in the latter two long periods; these elements are formal
members of group 3 from which they have been taken
out to form a separate f-block of the periodic table.
The names transition metals and inner transition
metals are often used to refer to the elements of d-and
f-blocks respectively.
There are mainly three series of the transition
metals, 3d series (Sc to Zn), 4d series (Y to Cd) and 5d
series (La to Hg,  omitting Ce to Lu). The fourth 6d
series which begins with Ac is still incomplete. The two
series of the inner transition metals, (4f and 5f) are
known as lanthanoids and actinoids respectively.
Strictly speaking, a transition element is defined as
the one which has incompletely filled d orbitals in its
ground state or in any one of its oxidation states. Zinc,
cadmium and mercury of group 12 have full d
10
configuration in their ground state as well as in their
common oxidation states and hence, are not regarded
as transition metals. However, being the end members
of the three transition series, their chemistry is studied
along with the chemistry of the transition metals.
The presence of partly filled d or f orbitals in their
atoms sets the study of the transition elements and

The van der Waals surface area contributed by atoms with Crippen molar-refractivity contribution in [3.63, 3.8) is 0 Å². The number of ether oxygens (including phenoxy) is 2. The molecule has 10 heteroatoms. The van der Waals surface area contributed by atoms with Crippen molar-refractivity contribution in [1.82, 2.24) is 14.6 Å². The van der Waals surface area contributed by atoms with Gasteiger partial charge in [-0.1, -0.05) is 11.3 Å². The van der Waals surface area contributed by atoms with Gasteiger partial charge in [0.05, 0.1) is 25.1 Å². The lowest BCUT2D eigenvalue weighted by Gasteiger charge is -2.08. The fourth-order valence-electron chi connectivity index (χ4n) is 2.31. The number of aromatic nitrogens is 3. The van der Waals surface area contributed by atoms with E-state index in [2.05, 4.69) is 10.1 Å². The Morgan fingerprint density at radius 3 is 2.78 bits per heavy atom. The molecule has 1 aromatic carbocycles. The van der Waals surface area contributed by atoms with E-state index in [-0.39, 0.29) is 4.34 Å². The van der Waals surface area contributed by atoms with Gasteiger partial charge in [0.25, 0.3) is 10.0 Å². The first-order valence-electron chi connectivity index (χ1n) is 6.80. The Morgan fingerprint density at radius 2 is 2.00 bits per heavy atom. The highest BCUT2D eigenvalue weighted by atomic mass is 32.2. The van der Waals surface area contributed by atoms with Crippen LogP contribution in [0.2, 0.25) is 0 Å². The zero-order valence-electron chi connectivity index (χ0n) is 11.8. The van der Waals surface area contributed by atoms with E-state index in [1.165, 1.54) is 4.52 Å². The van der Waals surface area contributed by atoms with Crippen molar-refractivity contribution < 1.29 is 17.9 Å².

The The The The The d d d d d- and - and - and - and - and f f f f f- - - - -
Block Element Block Element Block Element Block Element Block Elements s s s s
The The The The The d- d- d- d- d- and and and and and f- f- f- f- f-
Block Element Block Element Block Element Block Element Block Elements s s s s
After studying this Unit, you will be
able to
• learn the positions of the d– and
f-block elements in the periodic
table;
• know the electronic configurations
of the transition (d-block) and the
inner transition (f-block) elements;
• appreciate the relative stability of
various oxidation states in terms
of electrode potential values;
• describe the preparation,
properties, structures and uses
of some important compounds
such as K
2
Cr
2
O
7
 and KMnO
4
;
• understand the general
characteristics of the d– and
f–block elements and the general
horizontal and group trends in
them;
• describe the properties of the
f-block elements and give a
comparative account of the
lanthanoids and actinoids with
respect to their electronic
configurations, oxidation states
and chemical behaviour.
Objectives
Iron, copper , silver and gold are among the transition elements that
have played important roles in the development of human civilisation.
The inner transition elements such as Th, Pa and U are proving
excellent sources of nuclear energy in modern times.
8
Unit Unit Unit Unit Unit
8
210 Chemistry
their compounds apart from that of the main group
elements. However, the usual theory of valence as
applicable to the main group elements can also be
applied successfully to the transition elements.
Various precious metals such as silver, gold and
platinum and industrially important metals like iron,
copper and titanium form part of the transition metals.
In this Unit, besides introduction, we shall first deal
with the electronic configuration, occurrence and general
characteristics of the transition elements with special
emphasis on the trends in the properties of the first
row (3d) transition metals and the preparation and
properties of some important compounds. This will be